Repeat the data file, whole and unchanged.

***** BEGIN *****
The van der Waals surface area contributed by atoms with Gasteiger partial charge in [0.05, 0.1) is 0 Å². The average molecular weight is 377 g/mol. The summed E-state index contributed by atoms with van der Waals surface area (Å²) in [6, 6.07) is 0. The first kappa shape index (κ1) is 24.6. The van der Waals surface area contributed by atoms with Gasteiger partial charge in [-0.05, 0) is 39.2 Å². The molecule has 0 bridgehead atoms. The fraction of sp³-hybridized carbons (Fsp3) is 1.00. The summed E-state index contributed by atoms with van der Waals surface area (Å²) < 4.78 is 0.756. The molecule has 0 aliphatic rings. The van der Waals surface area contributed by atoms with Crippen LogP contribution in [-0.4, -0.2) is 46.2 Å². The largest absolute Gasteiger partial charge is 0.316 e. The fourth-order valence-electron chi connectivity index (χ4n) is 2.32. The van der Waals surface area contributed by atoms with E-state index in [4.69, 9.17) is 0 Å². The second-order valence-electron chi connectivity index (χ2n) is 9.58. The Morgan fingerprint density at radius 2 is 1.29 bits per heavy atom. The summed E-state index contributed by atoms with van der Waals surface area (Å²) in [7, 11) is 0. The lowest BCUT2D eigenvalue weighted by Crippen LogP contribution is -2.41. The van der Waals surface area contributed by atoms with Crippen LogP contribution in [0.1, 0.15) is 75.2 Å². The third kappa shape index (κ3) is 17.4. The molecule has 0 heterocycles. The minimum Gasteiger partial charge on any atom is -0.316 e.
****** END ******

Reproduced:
The van der Waals surface area contributed by atoms with Gasteiger partial charge in [0.05, 0.1) is 0 Å². The average molecular weight is 377 g/mol. The summed E-state index contributed by atoms with van der Waals surface area (Å²) in [6, 6.07) is 0. The first kappa shape index (κ1) is 24.6. The van der Waals surface area contributed by atoms with Gasteiger partial charge in [-0.05, 0) is 39.2 Å². The molecule has 0 bridgehead atoms. The fraction of sp³-hybridized carbons (Fsp3) is 1.00. The summed E-state index contributed by atoms with van der Waals surface area (Å²) < 4.78 is 0.756. The molecule has 0 aliphatic rings. The van der Waals surface area contributed by atoms with Crippen LogP contribution in [-0.4, -0.2) is 46.2 Å². The largest absolute Gasteiger partial charge is 0.316 e. The fourth-order valence-electron chi connectivity index (χ4n) is 2.32. The van der Waals surface area contributed by atoms with E-state index in [4.69, 9.17) is 0 Å². The second-order valence-electron chi connectivity index (χ2n) is 9.58. The Morgan fingerprint density at radius 2 is 1.29 bits per heavy atom. The summed E-state index contributed by atoms with van der Waals surface area (Å²) in [7, 11) is 0. The lowest BCUT2D eigenvalue weighted by Crippen LogP contribution is -2.41. The van der Waals surface area contributed by atoms with Crippen LogP contribution in [0.1, 0.15) is 75.2 Å². The third kappa shape index (κ3) is 17.4. The molecule has 0 heterocycles. The minimum Gasteiger partial charge on any atom is -0.316 e.